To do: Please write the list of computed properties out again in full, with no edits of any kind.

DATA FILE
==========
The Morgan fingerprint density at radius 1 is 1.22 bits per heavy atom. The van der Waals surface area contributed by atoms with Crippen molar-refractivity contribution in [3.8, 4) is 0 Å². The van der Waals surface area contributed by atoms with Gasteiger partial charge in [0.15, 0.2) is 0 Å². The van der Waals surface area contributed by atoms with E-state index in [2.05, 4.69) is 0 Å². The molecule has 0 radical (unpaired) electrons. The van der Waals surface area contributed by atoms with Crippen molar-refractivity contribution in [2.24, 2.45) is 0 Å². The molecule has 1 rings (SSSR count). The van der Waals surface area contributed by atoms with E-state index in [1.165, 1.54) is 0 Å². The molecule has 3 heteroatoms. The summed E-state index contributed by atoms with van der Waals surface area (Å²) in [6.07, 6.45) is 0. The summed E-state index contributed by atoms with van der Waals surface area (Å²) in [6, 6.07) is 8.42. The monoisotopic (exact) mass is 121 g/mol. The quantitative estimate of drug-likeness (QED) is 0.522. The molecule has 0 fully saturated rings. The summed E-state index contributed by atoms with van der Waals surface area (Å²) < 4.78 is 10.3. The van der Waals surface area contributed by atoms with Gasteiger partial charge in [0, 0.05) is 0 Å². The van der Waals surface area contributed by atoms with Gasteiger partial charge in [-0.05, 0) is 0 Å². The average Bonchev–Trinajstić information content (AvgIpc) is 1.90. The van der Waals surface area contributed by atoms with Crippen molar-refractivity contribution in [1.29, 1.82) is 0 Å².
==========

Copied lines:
The Morgan fingerprint density at radius 1 is 1.22 bits per heavy atom. The van der Waals surface area contributed by atoms with Crippen molar-refractivity contribution in [3.8, 4) is 0 Å². The van der Waals surface area contributed by atoms with Gasteiger partial charge in [0.15, 0.2) is 0 Å². The van der Waals surface area contributed by atoms with E-state index in [2.05, 4.69) is 0 Å². The molecule has 0 radical (unpaired) electrons. The van der Waals surface area contributed by atoms with Crippen molar-refractivity contribution in [2.24, 2.45) is 0 Å². The molecule has 1 rings (SSSR count). The van der Waals surface area contributed by atoms with E-state index in [1.165, 1.54) is 0 Å². The molecule has 3 heteroatoms. The summed E-state index contributed by atoms with van der Waals surface area (Å²) in [6.07, 6.45) is 0. The summed E-state index contributed by atoms with van der Waals surface area (Å²) in [6, 6.07) is 8.42. The monoisotopic (exact) mass is 121 g/mol. The quantitative estimate of drug-likeness (QED) is 0.522. The molecule has 0 fully saturated rings. The summed E-state index contributed by atoms with van der Waals surface area (Å²) < 4.78 is 10.3. The van der Waals surface area contributed by atoms with Gasteiger partial charge in [0, 0.05) is 0 Å². The van der Waals surface area contributed by atoms with Gasteiger partial charge in [-0.05, 0) is 0 Å². The average Bonchev–Trinajstić information content (AvgIpc) is 1.90. The van der Waals surface area contributed by atoms with Crippen molar-refractivity contribution in [1.29, 1.82) is 0 Å².